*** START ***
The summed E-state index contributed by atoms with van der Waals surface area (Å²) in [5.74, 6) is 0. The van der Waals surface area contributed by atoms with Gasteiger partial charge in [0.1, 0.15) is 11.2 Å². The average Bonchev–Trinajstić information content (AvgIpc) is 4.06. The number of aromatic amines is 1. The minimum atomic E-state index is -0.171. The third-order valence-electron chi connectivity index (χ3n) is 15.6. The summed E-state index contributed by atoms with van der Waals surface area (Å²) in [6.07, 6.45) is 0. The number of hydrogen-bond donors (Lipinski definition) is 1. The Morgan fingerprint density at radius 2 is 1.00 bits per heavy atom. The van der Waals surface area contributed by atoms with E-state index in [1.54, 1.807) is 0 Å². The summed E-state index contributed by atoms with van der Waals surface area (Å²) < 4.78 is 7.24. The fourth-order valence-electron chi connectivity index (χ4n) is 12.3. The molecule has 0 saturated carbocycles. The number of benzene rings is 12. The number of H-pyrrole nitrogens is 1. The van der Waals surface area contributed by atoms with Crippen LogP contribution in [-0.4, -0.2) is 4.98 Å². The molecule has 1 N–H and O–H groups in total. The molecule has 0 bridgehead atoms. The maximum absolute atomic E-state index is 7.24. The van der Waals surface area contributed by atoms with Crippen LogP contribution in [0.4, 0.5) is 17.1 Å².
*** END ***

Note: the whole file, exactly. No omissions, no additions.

The summed E-state index contributed by atoms with van der Waals surface area (Å²) in [5.74, 6) is 0. The van der Waals surface area contributed by atoms with Gasteiger partial charge in [0.1, 0.15) is 11.2 Å². The average Bonchev–Trinajstić information content (AvgIpc) is 4.06. The number of aromatic amines is 1. The minimum atomic E-state index is -0.171. The third-order valence-electron chi connectivity index (χ3n) is 15.6. The summed E-state index contributed by atoms with van der Waals surface area (Å²) in [6.07, 6.45) is 0. The number of hydrogen-bond donors (Lipinski definition) is 1. The Morgan fingerprint density at radius 2 is 1.00 bits per heavy atom. The van der Waals surface area contributed by atoms with E-state index in [1.54, 1.807) is 0 Å². The summed E-state index contributed by atoms with van der Waals surface area (Å²) < 4.78 is 7.24. The fourth-order valence-electron chi connectivity index (χ4n) is 12.3. The molecule has 0 saturated carbocycles. The number of benzene rings is 12. The number of H-pyrrole nitrogens is 1. The van der Waals surface area contributed by atoms with Crippen LogP contribution in [-0.4, -0.2) is 4.98 Å². The molecule has 1 N–H and O–H groups in total. The molecule has 0 bridgehead atoms. The maximum absolute atomic E-state index is 7.24. The van der Waals surface area contributed by atoms with Crippen LogP contribution in [0.4, 0.5) is 17.1 Å².